The approaches have an integral concrete wearing surface, and the cable-stayed spans feature an impervious polyester polymer concrete overlay consisting of a custom blend of aggregate and polyester binder to meet the 100-year service-life requirement for the bridge. The approach surface course was chosen for efficiency, cost, and simplicity of maintenance—it can be easily milled and resurfaced when needed. On the cable-stayed spans, the overlays are atop precast-concrete panels that are made composite with the steel superstructure and include stainless-steel reinforcement bars.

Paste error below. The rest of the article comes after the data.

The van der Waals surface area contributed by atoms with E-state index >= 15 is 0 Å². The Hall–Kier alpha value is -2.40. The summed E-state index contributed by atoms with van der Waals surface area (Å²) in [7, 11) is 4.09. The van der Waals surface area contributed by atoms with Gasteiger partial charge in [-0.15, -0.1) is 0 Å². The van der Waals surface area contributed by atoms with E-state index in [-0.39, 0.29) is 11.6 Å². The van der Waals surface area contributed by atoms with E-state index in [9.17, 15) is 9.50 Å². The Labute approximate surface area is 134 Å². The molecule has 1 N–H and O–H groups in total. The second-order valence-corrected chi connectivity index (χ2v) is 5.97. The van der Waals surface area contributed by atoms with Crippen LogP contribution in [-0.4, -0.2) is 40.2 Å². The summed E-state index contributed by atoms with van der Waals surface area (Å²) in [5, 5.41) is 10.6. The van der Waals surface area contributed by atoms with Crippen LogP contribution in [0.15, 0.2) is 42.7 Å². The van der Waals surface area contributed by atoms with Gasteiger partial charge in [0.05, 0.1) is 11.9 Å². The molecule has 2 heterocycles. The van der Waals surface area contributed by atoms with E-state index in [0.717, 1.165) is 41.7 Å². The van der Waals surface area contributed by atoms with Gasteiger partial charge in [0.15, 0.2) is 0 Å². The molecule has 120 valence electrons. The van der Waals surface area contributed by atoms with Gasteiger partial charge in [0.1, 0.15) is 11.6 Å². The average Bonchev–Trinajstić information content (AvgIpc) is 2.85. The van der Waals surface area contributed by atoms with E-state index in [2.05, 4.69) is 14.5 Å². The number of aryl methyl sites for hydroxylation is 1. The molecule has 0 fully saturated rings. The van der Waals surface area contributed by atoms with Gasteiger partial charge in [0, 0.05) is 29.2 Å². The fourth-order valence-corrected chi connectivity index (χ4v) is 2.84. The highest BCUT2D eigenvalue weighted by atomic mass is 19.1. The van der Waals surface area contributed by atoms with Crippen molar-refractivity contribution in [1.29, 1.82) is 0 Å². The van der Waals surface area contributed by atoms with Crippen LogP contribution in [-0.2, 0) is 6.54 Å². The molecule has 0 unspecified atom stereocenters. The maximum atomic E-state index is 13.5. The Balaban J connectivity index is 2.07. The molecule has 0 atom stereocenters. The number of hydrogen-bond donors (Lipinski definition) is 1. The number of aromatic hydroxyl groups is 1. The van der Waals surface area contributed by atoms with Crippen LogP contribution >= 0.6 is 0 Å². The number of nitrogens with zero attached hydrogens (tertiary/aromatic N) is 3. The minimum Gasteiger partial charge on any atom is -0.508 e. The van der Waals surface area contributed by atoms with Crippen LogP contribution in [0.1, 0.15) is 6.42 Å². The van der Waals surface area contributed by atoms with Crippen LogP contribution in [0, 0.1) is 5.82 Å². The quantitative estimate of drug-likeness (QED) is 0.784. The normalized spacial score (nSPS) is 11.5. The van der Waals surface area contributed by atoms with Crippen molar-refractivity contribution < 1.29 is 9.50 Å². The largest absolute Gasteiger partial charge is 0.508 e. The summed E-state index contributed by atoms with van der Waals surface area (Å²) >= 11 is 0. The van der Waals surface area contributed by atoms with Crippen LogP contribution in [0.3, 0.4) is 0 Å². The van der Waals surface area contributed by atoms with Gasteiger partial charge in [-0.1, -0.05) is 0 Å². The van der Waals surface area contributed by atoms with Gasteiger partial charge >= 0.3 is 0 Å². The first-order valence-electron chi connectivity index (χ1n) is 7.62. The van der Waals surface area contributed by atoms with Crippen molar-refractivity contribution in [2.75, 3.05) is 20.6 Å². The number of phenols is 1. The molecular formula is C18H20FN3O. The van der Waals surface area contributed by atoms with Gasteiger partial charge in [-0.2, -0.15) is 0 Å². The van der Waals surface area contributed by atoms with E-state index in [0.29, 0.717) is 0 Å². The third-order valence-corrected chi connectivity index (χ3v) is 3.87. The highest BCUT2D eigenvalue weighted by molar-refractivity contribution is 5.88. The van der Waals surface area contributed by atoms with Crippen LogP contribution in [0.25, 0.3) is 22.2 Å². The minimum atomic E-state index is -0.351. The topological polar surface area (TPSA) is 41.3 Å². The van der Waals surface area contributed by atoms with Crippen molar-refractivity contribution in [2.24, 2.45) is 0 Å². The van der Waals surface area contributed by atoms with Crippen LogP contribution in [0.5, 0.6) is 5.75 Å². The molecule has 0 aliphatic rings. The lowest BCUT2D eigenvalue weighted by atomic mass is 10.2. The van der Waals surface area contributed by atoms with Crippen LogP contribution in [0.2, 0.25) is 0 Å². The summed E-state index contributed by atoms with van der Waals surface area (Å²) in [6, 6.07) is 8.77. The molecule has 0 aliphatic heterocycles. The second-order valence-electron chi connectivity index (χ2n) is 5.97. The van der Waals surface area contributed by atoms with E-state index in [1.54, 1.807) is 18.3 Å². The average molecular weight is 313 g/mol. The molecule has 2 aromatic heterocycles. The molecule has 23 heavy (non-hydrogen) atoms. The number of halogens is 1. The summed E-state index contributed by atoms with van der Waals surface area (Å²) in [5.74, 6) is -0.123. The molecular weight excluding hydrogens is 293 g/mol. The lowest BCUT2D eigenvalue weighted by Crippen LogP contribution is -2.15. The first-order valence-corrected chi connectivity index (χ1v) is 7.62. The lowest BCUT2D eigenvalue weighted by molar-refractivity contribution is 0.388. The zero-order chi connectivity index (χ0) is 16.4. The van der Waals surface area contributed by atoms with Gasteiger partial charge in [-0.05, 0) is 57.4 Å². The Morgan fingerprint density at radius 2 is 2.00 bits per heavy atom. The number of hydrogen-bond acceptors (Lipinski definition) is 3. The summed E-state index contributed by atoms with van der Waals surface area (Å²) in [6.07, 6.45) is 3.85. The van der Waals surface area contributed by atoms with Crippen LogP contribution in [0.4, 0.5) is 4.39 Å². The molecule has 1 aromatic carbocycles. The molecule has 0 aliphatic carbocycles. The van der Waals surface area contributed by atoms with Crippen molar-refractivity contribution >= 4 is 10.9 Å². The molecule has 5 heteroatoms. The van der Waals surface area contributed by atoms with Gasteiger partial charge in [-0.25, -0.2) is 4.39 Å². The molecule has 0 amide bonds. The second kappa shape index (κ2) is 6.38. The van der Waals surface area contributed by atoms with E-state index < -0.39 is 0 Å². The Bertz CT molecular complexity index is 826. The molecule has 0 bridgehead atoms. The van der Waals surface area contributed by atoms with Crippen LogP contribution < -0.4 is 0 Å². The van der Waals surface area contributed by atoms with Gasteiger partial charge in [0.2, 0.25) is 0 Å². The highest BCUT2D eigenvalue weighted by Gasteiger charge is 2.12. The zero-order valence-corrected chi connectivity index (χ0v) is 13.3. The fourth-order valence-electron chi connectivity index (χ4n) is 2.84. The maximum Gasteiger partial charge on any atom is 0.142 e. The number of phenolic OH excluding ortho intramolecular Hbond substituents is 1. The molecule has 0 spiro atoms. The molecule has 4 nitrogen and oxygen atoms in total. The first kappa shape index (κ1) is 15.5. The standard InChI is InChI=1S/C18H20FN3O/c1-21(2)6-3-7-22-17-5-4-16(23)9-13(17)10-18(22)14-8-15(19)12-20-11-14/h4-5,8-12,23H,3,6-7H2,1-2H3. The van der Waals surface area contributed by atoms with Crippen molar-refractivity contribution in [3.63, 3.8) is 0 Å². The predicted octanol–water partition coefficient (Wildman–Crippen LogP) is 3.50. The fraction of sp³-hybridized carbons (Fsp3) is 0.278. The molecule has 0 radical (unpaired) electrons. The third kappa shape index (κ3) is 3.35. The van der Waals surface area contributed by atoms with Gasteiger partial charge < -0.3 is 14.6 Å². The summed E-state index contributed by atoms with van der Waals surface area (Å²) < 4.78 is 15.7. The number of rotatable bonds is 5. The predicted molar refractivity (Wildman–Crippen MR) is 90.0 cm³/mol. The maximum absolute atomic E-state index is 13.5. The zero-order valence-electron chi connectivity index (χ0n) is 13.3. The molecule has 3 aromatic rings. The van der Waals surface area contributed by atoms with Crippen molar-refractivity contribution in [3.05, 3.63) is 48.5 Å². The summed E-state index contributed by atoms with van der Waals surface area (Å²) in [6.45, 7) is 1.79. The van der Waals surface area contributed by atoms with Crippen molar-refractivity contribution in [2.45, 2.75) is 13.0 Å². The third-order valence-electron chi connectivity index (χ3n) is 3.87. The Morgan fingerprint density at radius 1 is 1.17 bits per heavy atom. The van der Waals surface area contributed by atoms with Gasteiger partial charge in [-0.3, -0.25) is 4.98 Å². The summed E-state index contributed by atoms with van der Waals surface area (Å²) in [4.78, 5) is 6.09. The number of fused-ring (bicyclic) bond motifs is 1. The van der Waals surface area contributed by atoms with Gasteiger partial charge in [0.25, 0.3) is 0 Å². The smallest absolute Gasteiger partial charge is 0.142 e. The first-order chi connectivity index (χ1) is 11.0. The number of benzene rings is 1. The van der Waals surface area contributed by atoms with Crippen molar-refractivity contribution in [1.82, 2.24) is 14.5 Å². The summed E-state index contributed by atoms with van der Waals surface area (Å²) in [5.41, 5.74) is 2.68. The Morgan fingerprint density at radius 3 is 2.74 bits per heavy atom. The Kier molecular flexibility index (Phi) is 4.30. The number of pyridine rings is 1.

To ensure that the Goethals Bridge operates as efficiently as possible well into the future, NYNJ Link incorporated several elements of smart-bridge technology, including a roadway weather information system, a traffic-detection system, a structural-health-monitoring system, closed-circuit television (CCTV), a research-grade weigh-in-motion system, control systems, adaptive signalization control technology, and a full supervisory control and data acquisition (SCADA) system. All this technology allows for enhanced asset management and security and improved operations.